The absolute strongest point is the morality of the characters, and constant questioning of right and wrong on the part of the Clone Troopers and the Jedi and Republic that brought them into battle. The reactions of many of the Clones during the order to kill the Jedi surprised me, given where I was thinking the story was going and the attitudes of the Jedi up to that point, and it makes me re-think some elements of the movie – the clones weren’t mindlessly following their orders to kill their Generals – they had legitimate issues with the way that they were treated and used in the war, and genuinely saw the Jedi as a threat.
One of the big sticking points that I found in this was not the overall complexity, but the Mandalorian subplots that Karen has worked into the series. While it was running full tilt by the time this book came around, the plot took up a lot of the book in places, where it didn’t really seem to need to. Karen pulled it out and made it a fully-formed and well realized idea, but at points, it seems a little out of place. This was one element where I wished that the sequels were a little more in line with the first book, in that they focused a bit more on the combat actions of the Clone Commandos.
One of the interesting parts is how the issue of only a couple million Clones has been resolved, and by doing so, ties in her novel with several other pieces of Clone Wars fiction, most notably Timothy Zahn’s short stories, Hero of Cartao and his Heir to the Empire trilogy, with the use of the Spaarti cloning technology. Throughout the events of this novel, it’s clear that a vast wave of Clone Troopers, including elements of the 501st, were a much larger, quickly grown generation of Clone Troopers, coming in during the months leading up to the final battle over Coruscant. This has been a sticking point for Karen and has caused some trouble for her on message boards by irritated and annoying fans. Despite the troubles that have been caused, it is nice to see that this issue is somewhat resolved, and it is fantastic to see mention of the 501st, of which Karen is an Honorary Member, and a group that she looked at a lot in her novelization of the Clone Wars. The 501st Dune Sea Garrison is honored with a thanks in the beginning of the book.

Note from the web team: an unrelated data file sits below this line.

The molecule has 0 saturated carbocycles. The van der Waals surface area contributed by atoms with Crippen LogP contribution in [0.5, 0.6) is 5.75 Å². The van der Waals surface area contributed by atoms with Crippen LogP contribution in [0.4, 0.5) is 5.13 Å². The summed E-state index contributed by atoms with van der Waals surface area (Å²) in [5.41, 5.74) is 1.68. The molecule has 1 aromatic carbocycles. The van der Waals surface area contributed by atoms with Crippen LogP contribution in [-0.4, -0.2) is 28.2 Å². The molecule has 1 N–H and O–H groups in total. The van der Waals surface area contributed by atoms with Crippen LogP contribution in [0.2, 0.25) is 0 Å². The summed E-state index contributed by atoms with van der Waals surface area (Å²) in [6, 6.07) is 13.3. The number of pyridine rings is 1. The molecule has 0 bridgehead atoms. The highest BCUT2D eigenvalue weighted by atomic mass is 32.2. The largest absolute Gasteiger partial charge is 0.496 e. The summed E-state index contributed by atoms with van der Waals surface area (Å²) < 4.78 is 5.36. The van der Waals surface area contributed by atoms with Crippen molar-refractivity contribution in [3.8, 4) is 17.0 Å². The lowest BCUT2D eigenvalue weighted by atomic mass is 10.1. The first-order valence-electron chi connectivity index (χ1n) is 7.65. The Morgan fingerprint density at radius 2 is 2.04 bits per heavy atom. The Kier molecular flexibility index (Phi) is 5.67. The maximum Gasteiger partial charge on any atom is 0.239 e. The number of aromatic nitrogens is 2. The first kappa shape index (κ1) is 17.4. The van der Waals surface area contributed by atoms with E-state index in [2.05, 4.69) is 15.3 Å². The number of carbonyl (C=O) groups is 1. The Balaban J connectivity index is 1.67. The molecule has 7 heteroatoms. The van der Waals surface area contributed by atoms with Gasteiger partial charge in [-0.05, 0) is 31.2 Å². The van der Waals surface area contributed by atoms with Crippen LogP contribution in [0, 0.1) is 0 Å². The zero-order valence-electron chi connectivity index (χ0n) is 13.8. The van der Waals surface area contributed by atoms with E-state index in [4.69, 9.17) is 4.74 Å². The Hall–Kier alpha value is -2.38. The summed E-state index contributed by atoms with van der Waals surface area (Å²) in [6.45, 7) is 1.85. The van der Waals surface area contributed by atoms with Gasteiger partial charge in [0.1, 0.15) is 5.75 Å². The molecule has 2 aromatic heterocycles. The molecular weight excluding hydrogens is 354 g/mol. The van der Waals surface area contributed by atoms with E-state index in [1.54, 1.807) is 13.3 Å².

(This should have been the cover…)
Order 66 is a fine installment in the Republic Commando and Clone Wars series, and I’m sad to see it go. It is a rich and complex read, one that is far superior to most of the novels in the Star Wars line for its stand on moral issues, its writing and genuine care that makes me remember that these books are leaps and bounds above most of the tie-in novels that are on the market nowadays.
While the book is not a perfect read (or cover, for that matter. Side note – I’m not sure who thought that the current cover was a better one than the original, but it’s not, and should be changed back. Like right now. Ahem.) but it’s a superior one that stands out from the rest of the books out there.